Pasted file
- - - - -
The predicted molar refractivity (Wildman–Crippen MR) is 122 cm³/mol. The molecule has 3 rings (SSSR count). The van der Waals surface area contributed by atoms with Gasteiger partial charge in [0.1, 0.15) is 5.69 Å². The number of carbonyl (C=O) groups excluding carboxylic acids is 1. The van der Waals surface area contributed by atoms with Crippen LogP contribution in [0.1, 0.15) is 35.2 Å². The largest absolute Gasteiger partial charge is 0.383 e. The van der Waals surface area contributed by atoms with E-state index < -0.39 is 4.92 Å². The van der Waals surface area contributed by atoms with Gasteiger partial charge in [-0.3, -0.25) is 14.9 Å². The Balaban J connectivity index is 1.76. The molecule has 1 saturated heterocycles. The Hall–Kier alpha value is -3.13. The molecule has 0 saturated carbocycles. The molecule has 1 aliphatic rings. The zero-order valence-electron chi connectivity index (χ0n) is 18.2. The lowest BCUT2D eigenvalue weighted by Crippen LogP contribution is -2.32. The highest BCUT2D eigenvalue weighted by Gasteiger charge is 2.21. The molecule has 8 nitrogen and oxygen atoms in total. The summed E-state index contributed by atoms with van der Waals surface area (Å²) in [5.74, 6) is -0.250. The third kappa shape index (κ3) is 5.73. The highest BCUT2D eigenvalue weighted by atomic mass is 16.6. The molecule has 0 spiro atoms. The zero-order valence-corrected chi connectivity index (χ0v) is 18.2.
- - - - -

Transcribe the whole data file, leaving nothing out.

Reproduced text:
The predicted molar refractivity (Wildman–Crippen MR) is 122 cm³/mol. The molecule has 3 rings (SSSR count). The van der Waals surface area contributed by atoms with Gasteiger partial charge in [0.1, 0.15) is 5.69 Å². The number of carbonyl (C=O) groups excluding carboxylic acids is 1. The van der Waals surface area contributed by atoms with Crippen LogP contribution in [0.1, 0.15) is 35.2 Å². The largest absolute Gasteiger partial charge is 0.383 e. The van der Waals surface area contributed by atoms with E-state index < -0.39 is 4.92 Å². The van der Waals surface area contributed by atoms with Gasteiger partial charge in [-0.3, -0.25) is 14.9 Å². The Balaban J connectivity index is 1.76. The molecule has 1 saturated heterocycles. The Hall–Kier alpha value is -3.13. The molecule has 0 saturated carbocycles. The molecule has 1 aliphatic rings. The zero-order valence-electron chi connectivity index (χ0n) is 18.2. The lowest BCUT2D eigenvalue weighted by Crippen LogP contribution is -2.32. The highest BCUT2D eigenvalue weighted by Gasteiger charge is 2.21. The molecule has 8 nitrogen and oxygen atoms in total. The summed E-state index contributed by atoms with van der Waals surface area (Å²) in [5.74, 6) is -0.250. The third kappa shape index (κ3) is 5.73. The highest BCUT2D eigenvalue weighted by atomic mass is 16.6. The molecule has 0 spiro atoms. The zero-order valence-corrected chi connectivity index (χ0v) is 18.2.